John Libbey Eurotext

Limbic encephalitis with anti-GAD antibodies and Thomsen myotonia: a casual or causal association? Volume 16, issue 3, September 2014

Figures

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Authors
1 IRCCS Istituto delle Scienze Neurologiche di Bologna
2 Department of Biomedical and Neuromotor Sciences, University of Bologna, Italy
* Correspondence: Laura Licchetta IRCCS Istituto delle Scienze Neurologiche di Bologna, Department of Biomedical and Neuromotor Sciences, University of Bologna, Bellaria Hospital, Via Altura, 3-40139 Bologna, Italy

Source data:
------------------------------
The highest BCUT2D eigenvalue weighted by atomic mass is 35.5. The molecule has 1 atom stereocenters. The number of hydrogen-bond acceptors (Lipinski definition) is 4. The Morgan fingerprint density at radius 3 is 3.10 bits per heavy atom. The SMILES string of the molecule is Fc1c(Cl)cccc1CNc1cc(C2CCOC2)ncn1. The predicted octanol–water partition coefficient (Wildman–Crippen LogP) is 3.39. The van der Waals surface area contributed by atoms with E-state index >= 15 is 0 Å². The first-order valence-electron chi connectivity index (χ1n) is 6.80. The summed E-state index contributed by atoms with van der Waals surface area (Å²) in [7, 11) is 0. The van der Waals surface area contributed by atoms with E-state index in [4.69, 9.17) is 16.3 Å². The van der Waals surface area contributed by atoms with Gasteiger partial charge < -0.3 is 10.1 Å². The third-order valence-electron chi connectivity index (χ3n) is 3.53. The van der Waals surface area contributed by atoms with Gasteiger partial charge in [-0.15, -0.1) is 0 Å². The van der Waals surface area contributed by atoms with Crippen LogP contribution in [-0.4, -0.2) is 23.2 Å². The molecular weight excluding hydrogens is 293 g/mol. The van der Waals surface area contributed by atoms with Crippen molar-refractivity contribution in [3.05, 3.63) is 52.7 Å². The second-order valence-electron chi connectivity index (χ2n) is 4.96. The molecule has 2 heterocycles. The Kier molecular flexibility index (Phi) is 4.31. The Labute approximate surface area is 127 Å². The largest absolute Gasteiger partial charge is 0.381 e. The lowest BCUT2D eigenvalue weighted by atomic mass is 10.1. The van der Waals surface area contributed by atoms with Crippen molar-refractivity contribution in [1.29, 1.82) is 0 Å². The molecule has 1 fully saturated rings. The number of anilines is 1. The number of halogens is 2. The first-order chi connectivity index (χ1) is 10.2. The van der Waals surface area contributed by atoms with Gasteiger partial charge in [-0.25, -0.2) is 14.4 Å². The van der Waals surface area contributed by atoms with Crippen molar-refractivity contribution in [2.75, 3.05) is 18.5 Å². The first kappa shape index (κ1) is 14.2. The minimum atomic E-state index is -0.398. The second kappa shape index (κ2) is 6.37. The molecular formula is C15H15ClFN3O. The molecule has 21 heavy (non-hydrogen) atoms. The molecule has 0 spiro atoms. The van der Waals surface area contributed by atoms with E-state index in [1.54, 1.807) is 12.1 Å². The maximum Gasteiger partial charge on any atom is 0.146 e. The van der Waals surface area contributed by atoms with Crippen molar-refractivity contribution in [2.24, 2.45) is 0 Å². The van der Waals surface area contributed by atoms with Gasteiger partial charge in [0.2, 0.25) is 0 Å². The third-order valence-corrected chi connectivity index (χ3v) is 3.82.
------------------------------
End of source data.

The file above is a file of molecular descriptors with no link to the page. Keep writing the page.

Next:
The association between hereditary myotonic disorders and epilepsy is seldom described in the literature. To date, few reports have dealt with dystrophic myotonias, whereas a single case demonstrating an association between sporadic congenital myotonia and epilepsy was recently reported in a patient carrying a de novo mutation of the CLCN1 gene. Additional evidence for a role of CLCN1 in the pathogenesis of epilepsy is derived from large-scale exome analysis of ion channel variants and expression studies. Here, we describe the first case of association between familial Thomsen myotonia and epilepsy. All the affected members of a two-generation family presented myotonia and disclosed a pathogenic mutation in CLCN1. In addition, one individual experienced epileptic seizures due to limbic encephalitis (LE) with anti-GAD antibodies. The occurrence of the two diseases in this patient could be a chance association, however, CLCN1 mutation, as a susceptibility factor for epilepsy through dysfunction of GABAainhibitory signalling, cannot be ruled out as a possible influence.